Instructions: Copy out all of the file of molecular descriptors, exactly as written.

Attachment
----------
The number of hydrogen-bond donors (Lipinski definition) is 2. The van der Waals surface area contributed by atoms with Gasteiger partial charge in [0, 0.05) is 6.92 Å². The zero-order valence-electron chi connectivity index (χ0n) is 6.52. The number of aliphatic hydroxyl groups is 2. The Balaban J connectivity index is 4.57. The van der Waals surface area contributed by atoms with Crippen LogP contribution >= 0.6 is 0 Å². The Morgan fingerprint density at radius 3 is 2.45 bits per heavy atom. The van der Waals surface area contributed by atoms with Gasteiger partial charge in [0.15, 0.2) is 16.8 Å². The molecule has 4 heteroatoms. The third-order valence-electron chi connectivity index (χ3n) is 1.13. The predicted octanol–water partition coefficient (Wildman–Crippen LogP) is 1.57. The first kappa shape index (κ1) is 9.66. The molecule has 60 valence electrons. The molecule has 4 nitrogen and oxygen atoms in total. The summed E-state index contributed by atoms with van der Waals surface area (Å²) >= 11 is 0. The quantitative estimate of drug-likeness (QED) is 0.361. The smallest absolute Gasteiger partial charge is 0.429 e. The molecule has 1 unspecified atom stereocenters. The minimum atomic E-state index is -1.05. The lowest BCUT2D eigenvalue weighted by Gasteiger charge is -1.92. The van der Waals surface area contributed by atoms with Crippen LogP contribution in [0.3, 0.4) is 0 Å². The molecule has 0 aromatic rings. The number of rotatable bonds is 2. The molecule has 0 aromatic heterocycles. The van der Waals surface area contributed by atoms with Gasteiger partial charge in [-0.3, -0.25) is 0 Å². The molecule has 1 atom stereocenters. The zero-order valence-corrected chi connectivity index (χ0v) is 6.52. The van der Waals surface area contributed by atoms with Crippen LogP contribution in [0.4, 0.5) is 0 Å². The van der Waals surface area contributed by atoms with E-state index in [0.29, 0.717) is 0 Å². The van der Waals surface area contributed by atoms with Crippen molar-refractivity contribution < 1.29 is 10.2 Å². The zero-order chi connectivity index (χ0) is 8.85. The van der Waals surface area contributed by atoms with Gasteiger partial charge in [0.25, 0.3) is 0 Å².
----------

The number of hydrogen-bond donors (Lipinski definition) is 2. The van der Waals surface area contributed by atoms with Gasteiger partial charge in [0, 0.05) is 6.92 Å². The zero-order valence-electron chi connectivity index (χ0n) is 6.52. The number of aliphatic hydroxyl groups is 2. The Balaban J connectivity index is 4.57. The van der Waals surface area contributed by atoms with Crippen LogP contribution >= 0.6 is 0 Å². The Morgan fingerprint density at radius 3 is 2.45 bits per heavy atom. The van der Waals surface area contributed by atoms with Gasteiger partial charge in [0.15, 0.2) is 16.8 Å². The molecule has 4 heteroatoms. The third-order valence-electron chi connectivity index (χ3n) is 1.13. The predicted octanol–water partition coefficient (Wildman–Crippen LogP) is 1.57. The first kappa shape index (κ1) is 9.66. The molecule has 60 valence electrons. The molecule has 4 nitrogen and oxygen atoms in total. The summed E-state index contributed by atoms with van der Waals surface area (Å²) >= 11 is 0. The quantitative estimate of drug-likeness (QED) is 0.361. The smallest absolute Gasteiger partial charge is 0.429 e. The molecule has 1 unspecified atom stereocenters. The minimum atomic E-state index is -1.05. The lowest BCUT2D eigenvalue weighted by Gasteiger charge is -1.92. The van der Waals surface area contributed by atoms with Crippen LogP contribution in [0.3, 0.4) is 0 Å². The molecule has 0 aromatic rings. The number of rotatable bonds is 2. The molecule has 0 aromatic heterocycles. The van der Waals surface area contributed by atoms with Gasteiger partial charge in [-0.3, -0.25) is 0 Å². The molecule has 1 atom stereocenters. The zero-order valence-corrected chi connectivity index (χ0v) is 6.52. The van der Waals surface area contributed by atoms with Crippen LogP contribution in [0.4, 0.5) is 0 Å². The van der Waals surface area contributed by atoms with E-state index in [0.29, 0.717) is 0 Å². The van der Waals surface area contributed by atoms with Crippen molar-refractivity contribution < 1.29 is 10.2 Å². The zero-order chi connectivity index (χ0) is 8.85. The van der Waals surface area contributed by atoms with Gasteiger partial charge in [0.25, 0.3) is 0 Å².